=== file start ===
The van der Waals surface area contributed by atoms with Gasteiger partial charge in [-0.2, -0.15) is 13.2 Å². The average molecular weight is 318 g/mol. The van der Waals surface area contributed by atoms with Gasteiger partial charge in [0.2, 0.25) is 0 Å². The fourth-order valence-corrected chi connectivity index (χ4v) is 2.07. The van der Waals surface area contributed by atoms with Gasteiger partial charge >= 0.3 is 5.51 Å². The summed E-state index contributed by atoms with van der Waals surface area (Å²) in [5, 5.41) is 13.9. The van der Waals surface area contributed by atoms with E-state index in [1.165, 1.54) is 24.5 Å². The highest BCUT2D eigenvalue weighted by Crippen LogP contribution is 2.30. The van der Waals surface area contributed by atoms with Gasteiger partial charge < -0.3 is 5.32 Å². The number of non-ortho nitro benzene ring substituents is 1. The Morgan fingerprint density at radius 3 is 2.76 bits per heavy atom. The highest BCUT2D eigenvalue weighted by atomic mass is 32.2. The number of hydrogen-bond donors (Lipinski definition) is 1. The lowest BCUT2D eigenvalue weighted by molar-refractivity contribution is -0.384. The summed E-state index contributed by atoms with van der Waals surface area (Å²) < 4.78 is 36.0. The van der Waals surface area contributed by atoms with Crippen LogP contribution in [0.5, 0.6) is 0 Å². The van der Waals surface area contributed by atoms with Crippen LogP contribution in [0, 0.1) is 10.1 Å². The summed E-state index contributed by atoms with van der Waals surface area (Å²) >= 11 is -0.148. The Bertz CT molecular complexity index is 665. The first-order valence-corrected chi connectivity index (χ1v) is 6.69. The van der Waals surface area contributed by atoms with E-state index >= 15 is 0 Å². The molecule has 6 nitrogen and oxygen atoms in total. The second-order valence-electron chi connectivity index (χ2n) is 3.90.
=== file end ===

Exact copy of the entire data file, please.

The van der Waals surface area contributed by atoms with Gasteiger partial charge in [-0.2, -0.15) is 13.2 Å². The average molecular weight is 318 g/mol. The van der Waals surface area contributed by atoms with Gasteiger partial charge in [0.2, 0.25) is 0 Å². The fourth-order valence-corrected chi connectivity index (χ4v) is 2.07. The van der Waals surface area contributed by atoms with Gasteiger partial charge >= 0.3 is 5.51 Å². The summed E-state index contributed by atoms with van der Waals surface area (Å²) in [5, 5.41) is 13.9. The van der Waals surface area contributed by atoms with E-state index in [1.165, 1.54) is 24.5 Å². The highest BCUT2D eigenvalue weighted by Crippen LogP contribution is 2.30. The van der Waals surface area contributed by atoms with Gasteiger partial charge < -0.3 is 5.32 Å². The number of non-ortho nitro benzene ring substituents is 1. The Morgan fingerprint density at radius 3 is 2.76 bits per heavy atom. The highest BCUT2D eigenvalue weighted by atomic mass is 32.2. The number of hydrogen-bond donors (Lipinski definition) is 1. The lowest BCUT2D eigenvalue weighted by molar-refractivity contribution is -0.384. The summed E-state index contributed by atoms with van der Waals surface area (Å²) < 4.78 is 36.0. The van der Waals surface area contributed by atoms with Crippen LogP contribution in [0.5, 0.6) is 0 Å². The van der Waals surface area contributed by atoms with Crippen LogP contribution in [0, 0.1) is 10.1 Å². The summed E-state index contributed by atoms with van der Waals surface area (Å²) >= 11 is -0.148. The Bertz CT molecular complexity index is 665. The first-order valence-corrected chi connectivity index (χ1v) is 6.69. The van der Waals surface area contributed by atoms with E-state index >= 15 is 0 Å². The molecule has 6 nitrogen and oxygen atoms in total. The second-order valence-electron chi connectivity index (χ2n) is 3.90.